Is there any suggestion of other threats to the safety and well-being of mankind other than the virals themselves in The Passage by Justin Cronin?

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durbanville | High School Teacher | (Level 2) Educator Emeritus

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In The Passage, Justin Cronin cleverly intensifies the modern obsession with life and death. It is no longer expected that everyone believes in a traditional afterlife although most people hold on to some concept of an outside force and he therefore uses this rationale to support his storyline making Amy a believable Christ-like figure. In the twenty first century, treatments and cures for the most debilitating illnesses have been at the forefront of modern medicine but so have some questionable therapies and drug programs which have been used with devastating effects and they leave unresolved moral dilemmas.  

The obvious threat from "virals" in the novel is underscored by the pervading emotions that haunt the survivors. Leaving lights on to fight vampires, a long-held tradition, brings human elements into the story, reminding the reader that there may be some hope for a future. However, fear and suspicion are so strong that people easily turn against each other. Therefore, mankind represents a threat unto himself. Moral issues that confront modern readers are confounded in The Passage as irrational fear and paranoia become the norm.  Compromise and self-preservation exist everywhere and the reader must decide whether Amy is the representation of the "divine."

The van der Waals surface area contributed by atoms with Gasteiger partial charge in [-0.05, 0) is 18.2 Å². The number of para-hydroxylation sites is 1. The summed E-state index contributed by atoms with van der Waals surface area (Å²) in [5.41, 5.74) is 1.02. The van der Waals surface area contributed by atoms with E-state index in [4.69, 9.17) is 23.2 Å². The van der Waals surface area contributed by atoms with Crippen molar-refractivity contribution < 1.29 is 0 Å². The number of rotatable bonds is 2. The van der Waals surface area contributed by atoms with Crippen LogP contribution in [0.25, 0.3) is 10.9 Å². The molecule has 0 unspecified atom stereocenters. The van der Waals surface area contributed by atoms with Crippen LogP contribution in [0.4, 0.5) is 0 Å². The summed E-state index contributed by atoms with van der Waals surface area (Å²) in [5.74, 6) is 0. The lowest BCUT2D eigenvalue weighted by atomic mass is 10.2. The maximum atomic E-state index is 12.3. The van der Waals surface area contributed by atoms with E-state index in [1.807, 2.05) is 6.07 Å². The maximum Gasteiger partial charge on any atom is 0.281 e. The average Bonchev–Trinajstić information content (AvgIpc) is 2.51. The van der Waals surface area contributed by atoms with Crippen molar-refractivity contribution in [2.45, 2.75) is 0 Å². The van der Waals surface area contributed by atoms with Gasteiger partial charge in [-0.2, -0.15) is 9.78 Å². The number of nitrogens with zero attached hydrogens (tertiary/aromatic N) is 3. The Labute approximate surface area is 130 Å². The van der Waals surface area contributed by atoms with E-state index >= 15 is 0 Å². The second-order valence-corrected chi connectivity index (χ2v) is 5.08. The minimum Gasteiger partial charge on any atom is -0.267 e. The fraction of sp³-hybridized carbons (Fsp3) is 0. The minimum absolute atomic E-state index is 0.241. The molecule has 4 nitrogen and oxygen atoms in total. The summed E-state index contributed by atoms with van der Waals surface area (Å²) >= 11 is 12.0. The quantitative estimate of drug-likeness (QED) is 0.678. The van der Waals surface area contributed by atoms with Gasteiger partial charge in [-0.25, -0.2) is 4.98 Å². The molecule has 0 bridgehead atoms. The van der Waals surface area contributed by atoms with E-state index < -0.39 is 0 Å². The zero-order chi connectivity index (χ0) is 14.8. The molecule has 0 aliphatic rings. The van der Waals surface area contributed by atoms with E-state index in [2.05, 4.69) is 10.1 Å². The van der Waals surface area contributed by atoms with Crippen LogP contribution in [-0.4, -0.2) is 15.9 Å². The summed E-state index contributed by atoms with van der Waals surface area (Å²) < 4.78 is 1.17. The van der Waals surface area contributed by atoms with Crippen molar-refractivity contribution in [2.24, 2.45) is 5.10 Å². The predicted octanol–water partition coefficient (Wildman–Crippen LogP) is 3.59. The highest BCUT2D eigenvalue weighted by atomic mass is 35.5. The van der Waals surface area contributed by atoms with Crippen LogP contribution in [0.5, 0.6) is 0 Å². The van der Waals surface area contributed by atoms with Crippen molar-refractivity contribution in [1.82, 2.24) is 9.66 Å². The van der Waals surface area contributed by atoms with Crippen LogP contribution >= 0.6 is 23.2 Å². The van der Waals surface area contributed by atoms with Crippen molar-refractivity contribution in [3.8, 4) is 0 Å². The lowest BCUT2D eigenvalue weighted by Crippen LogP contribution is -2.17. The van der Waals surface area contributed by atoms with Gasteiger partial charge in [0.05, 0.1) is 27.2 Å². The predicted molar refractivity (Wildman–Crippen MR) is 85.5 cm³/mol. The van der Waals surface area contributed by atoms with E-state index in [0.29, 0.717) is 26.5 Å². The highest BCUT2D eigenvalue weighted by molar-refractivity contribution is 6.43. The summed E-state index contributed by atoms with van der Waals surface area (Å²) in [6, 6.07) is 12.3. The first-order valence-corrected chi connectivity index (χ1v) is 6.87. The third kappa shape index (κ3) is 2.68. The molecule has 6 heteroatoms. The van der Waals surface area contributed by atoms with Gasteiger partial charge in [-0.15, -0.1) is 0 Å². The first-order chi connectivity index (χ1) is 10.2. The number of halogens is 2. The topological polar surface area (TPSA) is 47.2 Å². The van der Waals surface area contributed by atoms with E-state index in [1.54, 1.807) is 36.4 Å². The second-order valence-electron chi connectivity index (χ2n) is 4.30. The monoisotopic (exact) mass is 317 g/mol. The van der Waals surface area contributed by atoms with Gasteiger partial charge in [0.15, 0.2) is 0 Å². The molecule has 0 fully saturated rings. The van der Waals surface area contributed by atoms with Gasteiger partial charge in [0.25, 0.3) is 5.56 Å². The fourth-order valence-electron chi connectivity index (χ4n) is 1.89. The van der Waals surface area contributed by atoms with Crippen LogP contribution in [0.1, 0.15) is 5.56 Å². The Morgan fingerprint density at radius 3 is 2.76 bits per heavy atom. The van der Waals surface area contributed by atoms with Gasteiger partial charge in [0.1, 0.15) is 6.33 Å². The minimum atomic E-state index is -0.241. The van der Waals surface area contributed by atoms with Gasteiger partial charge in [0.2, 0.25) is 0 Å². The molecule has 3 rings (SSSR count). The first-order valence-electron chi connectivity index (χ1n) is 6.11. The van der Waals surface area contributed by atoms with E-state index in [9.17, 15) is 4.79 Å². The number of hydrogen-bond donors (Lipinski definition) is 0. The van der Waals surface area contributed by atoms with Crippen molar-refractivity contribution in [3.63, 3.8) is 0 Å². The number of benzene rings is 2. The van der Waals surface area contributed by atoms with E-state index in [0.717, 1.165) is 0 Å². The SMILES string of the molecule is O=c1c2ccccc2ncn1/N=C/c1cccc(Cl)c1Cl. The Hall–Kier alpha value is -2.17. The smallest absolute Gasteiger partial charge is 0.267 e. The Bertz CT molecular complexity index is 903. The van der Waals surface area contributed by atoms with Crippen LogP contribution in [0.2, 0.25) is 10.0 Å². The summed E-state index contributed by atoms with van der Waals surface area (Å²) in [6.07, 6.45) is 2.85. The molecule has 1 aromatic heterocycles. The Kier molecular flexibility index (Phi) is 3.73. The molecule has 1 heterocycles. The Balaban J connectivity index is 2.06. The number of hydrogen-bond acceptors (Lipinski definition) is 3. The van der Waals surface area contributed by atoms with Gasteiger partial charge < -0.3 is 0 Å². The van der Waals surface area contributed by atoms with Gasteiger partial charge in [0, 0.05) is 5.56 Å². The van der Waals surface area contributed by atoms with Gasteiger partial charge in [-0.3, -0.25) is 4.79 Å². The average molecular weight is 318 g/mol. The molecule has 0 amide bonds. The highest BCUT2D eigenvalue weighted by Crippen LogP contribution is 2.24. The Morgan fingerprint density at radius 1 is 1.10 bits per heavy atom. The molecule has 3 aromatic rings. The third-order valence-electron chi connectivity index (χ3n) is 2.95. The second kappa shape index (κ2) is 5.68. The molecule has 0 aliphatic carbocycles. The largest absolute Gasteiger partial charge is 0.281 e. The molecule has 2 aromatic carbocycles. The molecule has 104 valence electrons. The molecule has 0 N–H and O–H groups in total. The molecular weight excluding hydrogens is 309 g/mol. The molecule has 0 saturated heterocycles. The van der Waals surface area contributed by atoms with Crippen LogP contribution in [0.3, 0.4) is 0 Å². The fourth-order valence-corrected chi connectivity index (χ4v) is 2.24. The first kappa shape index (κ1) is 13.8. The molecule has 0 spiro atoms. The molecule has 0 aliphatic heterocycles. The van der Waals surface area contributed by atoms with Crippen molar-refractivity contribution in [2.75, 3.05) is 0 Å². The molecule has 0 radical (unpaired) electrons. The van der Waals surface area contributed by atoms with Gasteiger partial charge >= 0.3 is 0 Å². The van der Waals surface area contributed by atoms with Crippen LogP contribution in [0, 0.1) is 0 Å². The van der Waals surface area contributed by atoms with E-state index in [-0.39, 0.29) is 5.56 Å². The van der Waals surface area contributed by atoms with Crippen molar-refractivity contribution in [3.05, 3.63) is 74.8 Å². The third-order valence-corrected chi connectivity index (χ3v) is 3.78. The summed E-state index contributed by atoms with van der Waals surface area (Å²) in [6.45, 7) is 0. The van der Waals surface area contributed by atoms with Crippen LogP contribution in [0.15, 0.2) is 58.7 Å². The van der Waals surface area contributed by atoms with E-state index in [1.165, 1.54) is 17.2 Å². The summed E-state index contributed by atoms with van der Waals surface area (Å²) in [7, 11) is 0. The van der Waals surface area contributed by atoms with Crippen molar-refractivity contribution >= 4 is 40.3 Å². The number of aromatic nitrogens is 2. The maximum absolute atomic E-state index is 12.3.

Misunderstandings and misinformation abound in this novel. Even "Haven," the seeming perfect society has a terrible secret which soon destroys everything. Therefore, even though the suggestion that there is the potential in all the "virals" to be like Amy could be the saving grace, human nature itself threatens mankind's very existence. The disastrous outcome is partially self-inflicted and power and control are forces of corruption in every circumstance because human pride and arrogance take a prominent position. Those who injected the "virals" apparently believed in their own infallibility.  

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